Applications to remove a trustee by a beneficiary are classed as hostile litigation, with the usual rule that costs follow the event (i.e. the loser pays). Applications by the trustee and/or beneficiaries for directions as to the trustee's position are different, as the costs in most cases will come from the fund. In both hostile and non-hostile proceedings, costs can be awarded on the standard or indemnity basis.

It is important for trustees and beneficiaries to remember that the cost risk in a removal application is asymmetric in favour of the trustee. If a beneficiary makes an application seeking the trustee's removal and the trustee wins, the trustee will be entitled to its costs from the fund. As the loser, the beneficiary and must pay its own costs, and may be ordered to pay the trustee's costs if they are not to come from the fund. However, if the beneficiary wins, it will be entitled to its costs either from the fund or from the trustee personally, but the trustee, even though it has lost, is still entitled to its costs from the fund if it has not acted unreasonably in the proceedings.


Deliberate breach(es) of trust are unlikely to withstand an application for the trustee's removal. A breach of trust does not have to be deliberate to justify removal but not every breach of trust will justify removal when weighed against other factors including the gravity and nature of the breaches and the cost of the transfer of the trusteeship.


While a beneficiary cannot change trustees at will, an irretrievable breakdown in the relationship between the trustee and the beneficiary can, of itself, justify removal. Mere friction or hostility of itself will not usually justify removal, although it does depend on the source of the hostility. This makes for a tricky area, with many shades of grey. Beneficiaries may plead breach of trust with a fallback position that a breach (even a minor one) has led to an irretrievable breakdown/loss of confidence as a pretext to seek the trustee's removal.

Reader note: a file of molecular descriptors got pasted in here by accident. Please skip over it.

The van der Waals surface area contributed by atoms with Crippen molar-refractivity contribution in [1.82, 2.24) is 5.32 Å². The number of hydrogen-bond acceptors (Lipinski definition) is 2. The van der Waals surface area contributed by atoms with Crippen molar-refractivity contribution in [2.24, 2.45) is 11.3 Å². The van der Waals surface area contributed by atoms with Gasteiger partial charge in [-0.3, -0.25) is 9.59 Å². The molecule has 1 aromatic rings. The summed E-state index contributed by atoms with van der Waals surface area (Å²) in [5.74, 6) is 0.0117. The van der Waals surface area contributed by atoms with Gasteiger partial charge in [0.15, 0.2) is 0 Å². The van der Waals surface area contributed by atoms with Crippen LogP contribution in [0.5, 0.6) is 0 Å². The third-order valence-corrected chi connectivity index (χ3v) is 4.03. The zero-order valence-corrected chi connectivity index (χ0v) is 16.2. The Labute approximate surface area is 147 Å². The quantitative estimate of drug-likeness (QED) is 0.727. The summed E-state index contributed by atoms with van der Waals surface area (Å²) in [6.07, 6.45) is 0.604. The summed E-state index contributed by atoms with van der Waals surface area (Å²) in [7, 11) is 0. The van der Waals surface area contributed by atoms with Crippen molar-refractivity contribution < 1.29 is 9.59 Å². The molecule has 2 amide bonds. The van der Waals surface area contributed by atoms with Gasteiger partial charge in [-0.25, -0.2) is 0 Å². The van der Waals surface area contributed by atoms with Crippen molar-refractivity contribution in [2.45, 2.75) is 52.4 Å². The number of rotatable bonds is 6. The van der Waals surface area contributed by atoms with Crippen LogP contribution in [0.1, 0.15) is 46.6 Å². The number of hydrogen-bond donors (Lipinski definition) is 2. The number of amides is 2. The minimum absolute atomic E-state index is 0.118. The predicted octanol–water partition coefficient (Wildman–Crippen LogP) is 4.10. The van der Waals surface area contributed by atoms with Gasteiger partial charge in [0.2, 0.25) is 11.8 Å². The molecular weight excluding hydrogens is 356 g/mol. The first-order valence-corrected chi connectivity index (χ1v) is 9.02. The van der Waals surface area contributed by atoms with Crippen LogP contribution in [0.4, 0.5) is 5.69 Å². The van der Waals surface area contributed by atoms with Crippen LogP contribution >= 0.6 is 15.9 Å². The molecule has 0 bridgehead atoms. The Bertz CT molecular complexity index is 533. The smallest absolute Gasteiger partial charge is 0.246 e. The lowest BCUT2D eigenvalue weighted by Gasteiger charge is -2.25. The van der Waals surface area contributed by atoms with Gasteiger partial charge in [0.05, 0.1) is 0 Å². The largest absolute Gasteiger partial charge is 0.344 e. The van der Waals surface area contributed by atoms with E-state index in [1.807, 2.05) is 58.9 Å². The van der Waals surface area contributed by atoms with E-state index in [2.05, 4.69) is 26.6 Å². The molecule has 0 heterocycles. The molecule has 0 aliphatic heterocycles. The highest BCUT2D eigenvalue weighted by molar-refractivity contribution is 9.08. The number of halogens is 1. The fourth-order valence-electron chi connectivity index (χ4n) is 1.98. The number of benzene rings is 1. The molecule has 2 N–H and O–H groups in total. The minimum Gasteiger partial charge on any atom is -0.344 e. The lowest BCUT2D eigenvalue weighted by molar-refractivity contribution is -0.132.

If a trustee can fend off a breach of trust claim, is the court still likely to order removal? The court may order removal - even if the cause of the disharmony is unjustified - if it impacts negatively on the administration of the trust. This is where it's necessary to know when to jump before being pushed, and note the cost position if it's unreasonable for the trustee to defend the application for its own removal.

There is an unfortunate perverse incentive for beneficiaries to deliberately prompt a breakdown in the relationship with the trustee in order to achieve the beneficiary's desired removal of a trustee. The courts are aware of this will look at who has caused (in some cases manufactured) the problem in the relationship when asked to consider removal. It is almost inevitable that friction can make the trust more expensive and slower to manage as the trustee deals with the beneficiary's concerns and there is greater scrutiny of the trustee's actions. It's important for the trustee to remember to engage, be (and be seen to be) reasonable when dealing with the beneficiaries, and to remember that the power to remove trustees protects the welfare of beneficiaries of the trust.